Wednesday, 22 May 2013

Planetary Science and ESA's L Class

The last few weeks have been crazy, as the European planetary science community has been organising itself to submit responses to ESA's call for science themes for its L2 and L3 missions, slated for 2028 and 2034, respectively.  Despite the selection of JUICE (the Jupiter Icy Moons Explorer) as the first L-class mission, for launch in 2022, the planetary science community was urged to actively participate in this call.  After all, there's no shortage of exciting, ambitious and ground-breaking ideas for the exploration of our solar system, addressing themes and questions right at the heart of ESA's Cosmic Vision.

The L class missions are the cornerstones of ESA's scientific programme.  SOHO, Cluster, Rosetta, XMM-Newton and Herschel are good examples of the scope and ambition required; along with Gaia and BepiColombo which are currently being implemented.  The L missions are interspersed with the smaller 'M' missions, in which planetary science missions like EChO (the exoplanet characterisation observatory) and Marco-Polo-R (asteroid sample return) are currently competing for M3.    ESA wanted an open community consultation for the science themes to be addressed by the next L missions, and given the long decadal timescales, it's not surprising that it's been the younger members of the planetary community (postdocs and research fellows in search of permanent positions, hint hint) who have jumped at this opportunity.  Every now and then, it's nice to look at the bigger picture, about why we believe it's so important to continue the exploration of planetary environments in our solar system and beyond.

Here's a round up of some of the planetary science white papers that have been flying around over these past few weeks, and I sincerely hope that some of them will inform ESA's planning, technology development and international collaborations in the next few decades!  Eventually I'll include links to the finished papers, but here's an incomplete list of topics, in no particular order:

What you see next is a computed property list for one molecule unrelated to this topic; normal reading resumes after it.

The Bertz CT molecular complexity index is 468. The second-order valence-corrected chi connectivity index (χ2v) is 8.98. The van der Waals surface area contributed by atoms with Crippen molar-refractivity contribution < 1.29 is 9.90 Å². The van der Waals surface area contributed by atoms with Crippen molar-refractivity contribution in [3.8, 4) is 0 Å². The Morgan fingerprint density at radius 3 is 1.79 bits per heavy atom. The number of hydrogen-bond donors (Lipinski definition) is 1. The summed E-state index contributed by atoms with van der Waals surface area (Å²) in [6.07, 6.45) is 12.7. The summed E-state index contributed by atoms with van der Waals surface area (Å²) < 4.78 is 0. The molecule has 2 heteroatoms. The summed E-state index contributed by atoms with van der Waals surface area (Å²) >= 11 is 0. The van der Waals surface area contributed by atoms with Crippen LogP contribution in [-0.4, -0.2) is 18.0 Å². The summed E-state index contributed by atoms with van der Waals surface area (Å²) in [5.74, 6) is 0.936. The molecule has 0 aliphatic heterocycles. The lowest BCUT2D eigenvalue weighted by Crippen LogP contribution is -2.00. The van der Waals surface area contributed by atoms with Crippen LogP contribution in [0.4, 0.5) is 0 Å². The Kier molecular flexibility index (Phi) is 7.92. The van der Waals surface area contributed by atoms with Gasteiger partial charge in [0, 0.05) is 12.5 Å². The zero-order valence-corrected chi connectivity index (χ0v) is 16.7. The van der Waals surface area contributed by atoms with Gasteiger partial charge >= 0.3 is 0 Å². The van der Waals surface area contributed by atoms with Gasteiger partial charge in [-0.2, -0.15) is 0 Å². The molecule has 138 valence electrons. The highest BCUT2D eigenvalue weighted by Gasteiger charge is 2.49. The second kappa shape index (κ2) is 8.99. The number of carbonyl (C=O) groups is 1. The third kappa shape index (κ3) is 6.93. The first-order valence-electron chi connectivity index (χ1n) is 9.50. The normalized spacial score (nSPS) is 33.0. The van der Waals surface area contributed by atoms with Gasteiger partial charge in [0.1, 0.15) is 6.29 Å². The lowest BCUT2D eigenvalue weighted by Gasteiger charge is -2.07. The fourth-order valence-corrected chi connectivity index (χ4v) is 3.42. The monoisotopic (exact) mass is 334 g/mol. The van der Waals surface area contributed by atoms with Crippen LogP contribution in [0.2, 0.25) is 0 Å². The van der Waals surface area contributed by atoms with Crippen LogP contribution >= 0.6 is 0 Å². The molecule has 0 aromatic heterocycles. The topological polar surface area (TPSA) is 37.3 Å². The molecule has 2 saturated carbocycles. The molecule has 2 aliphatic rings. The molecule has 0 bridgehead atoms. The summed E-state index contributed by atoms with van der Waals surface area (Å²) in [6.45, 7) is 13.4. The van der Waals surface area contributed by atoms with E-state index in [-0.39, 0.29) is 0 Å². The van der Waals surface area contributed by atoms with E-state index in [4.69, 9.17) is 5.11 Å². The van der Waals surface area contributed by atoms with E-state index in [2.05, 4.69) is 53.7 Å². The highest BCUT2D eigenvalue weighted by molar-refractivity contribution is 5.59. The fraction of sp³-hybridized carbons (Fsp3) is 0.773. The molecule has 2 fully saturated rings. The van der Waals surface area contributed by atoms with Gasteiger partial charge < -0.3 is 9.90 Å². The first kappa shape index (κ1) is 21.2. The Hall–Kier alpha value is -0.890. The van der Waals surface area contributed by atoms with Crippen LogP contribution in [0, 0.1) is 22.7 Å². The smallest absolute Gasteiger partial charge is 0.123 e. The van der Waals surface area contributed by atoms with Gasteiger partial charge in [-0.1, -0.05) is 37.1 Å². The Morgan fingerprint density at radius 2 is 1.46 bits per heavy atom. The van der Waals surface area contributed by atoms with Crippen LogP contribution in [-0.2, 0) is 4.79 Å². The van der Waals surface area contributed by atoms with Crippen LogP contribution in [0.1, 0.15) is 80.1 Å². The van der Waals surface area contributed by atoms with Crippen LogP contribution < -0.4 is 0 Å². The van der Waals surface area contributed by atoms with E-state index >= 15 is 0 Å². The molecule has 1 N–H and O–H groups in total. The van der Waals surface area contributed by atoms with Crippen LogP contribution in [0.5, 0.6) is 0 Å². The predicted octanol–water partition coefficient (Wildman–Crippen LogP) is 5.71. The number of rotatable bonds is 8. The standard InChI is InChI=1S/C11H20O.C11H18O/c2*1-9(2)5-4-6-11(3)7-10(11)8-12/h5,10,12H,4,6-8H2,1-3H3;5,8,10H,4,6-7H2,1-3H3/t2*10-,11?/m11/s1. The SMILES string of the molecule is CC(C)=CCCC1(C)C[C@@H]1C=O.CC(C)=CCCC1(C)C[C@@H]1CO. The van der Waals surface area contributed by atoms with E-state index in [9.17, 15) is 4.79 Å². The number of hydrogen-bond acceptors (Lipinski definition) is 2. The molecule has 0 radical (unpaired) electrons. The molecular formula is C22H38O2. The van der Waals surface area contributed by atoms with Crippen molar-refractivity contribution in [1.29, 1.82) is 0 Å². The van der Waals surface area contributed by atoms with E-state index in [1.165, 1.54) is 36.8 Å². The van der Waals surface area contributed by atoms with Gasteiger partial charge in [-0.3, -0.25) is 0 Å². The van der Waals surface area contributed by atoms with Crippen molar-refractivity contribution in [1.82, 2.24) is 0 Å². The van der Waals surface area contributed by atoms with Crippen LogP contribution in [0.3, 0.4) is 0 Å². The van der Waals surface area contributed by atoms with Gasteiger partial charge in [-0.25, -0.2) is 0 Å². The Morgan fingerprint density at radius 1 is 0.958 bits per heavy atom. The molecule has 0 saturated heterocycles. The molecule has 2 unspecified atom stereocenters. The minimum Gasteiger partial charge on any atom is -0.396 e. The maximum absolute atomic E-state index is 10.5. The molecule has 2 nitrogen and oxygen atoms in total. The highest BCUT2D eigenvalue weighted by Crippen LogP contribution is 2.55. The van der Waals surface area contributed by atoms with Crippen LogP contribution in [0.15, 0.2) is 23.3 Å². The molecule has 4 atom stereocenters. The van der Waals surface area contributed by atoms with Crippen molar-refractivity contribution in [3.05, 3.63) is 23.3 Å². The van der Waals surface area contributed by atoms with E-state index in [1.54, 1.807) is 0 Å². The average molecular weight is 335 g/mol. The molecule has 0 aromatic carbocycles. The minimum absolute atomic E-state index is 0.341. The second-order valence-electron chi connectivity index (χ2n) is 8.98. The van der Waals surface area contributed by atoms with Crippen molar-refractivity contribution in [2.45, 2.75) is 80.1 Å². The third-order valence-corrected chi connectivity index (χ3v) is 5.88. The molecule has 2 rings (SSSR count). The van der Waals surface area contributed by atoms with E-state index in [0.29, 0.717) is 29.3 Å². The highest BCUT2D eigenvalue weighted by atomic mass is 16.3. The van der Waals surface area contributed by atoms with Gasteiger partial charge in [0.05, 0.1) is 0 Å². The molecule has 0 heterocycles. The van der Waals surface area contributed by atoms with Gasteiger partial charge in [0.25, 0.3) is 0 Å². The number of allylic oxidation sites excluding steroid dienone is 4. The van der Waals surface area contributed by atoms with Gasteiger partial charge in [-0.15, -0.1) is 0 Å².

[UPDATE!  All the L2/L3 White Papers are now available as an e-book available from ESA's website here, and the majority of the topics described below have been selected for presentation in Paris in September 2013].
Cover for the planetary science
observatory and the giant planet 

entry probes, themes obviously close to
my heart!

Joint Exploration of Titan and Enceladus (Gabriel Tobie and Nick Teanby)

The Exploration of Titan with an Orbiter and a Lake-Probe (Guiseppe Mitri)

Exploring Planetary Origins and Environments in the Infrared:  A Planetary Science Infrared Observatory (PSIO)  (Leigh Fletcher)

In Situ Exploration of the Giant Planets and a Saturn Entry Probe Concept (Olivier Mousis and Leigh Fletcher)

The Science Case for an Orbital Mission to Uranus (Chris Arridge)

Neptune and Triton:  Essential Pieces of the Solar System Puzzle (Adam Masters)

Venus Exploration (Colin Wilson)

Venus: A Natural Planetary Laboratory (Sanjay Limaye)

Main Belt Comet Mission (Geraint Jones)

In Situ Exploration of the Diversity of the Asteroid Belt  (Pierre Vernazza)

Exploring Habitable Worlds Beyond our Solar System (Andreas Quirrenbach,

Lunar Science as a Window into the Early History of the Solar System  (Ian Crawford)

In-Situ Investigations of the Local Interstellar Medium (likely featuring giant planet flyby) (Robert F. Wimmer-Schweingruber)

European Ultraviolet-Visible Observatory (EUVO) (Ana Inés Gómez de Castro)

The ODINUS Mission Concept:  The Scientific Case for a Mission to the Ice Giant Planets with Twin Spacecrafts to Unveil the History of our Solar System (Diego Turrini)

Master: A Mission to Return a Sample from Mars to Earth (Monica Grady)

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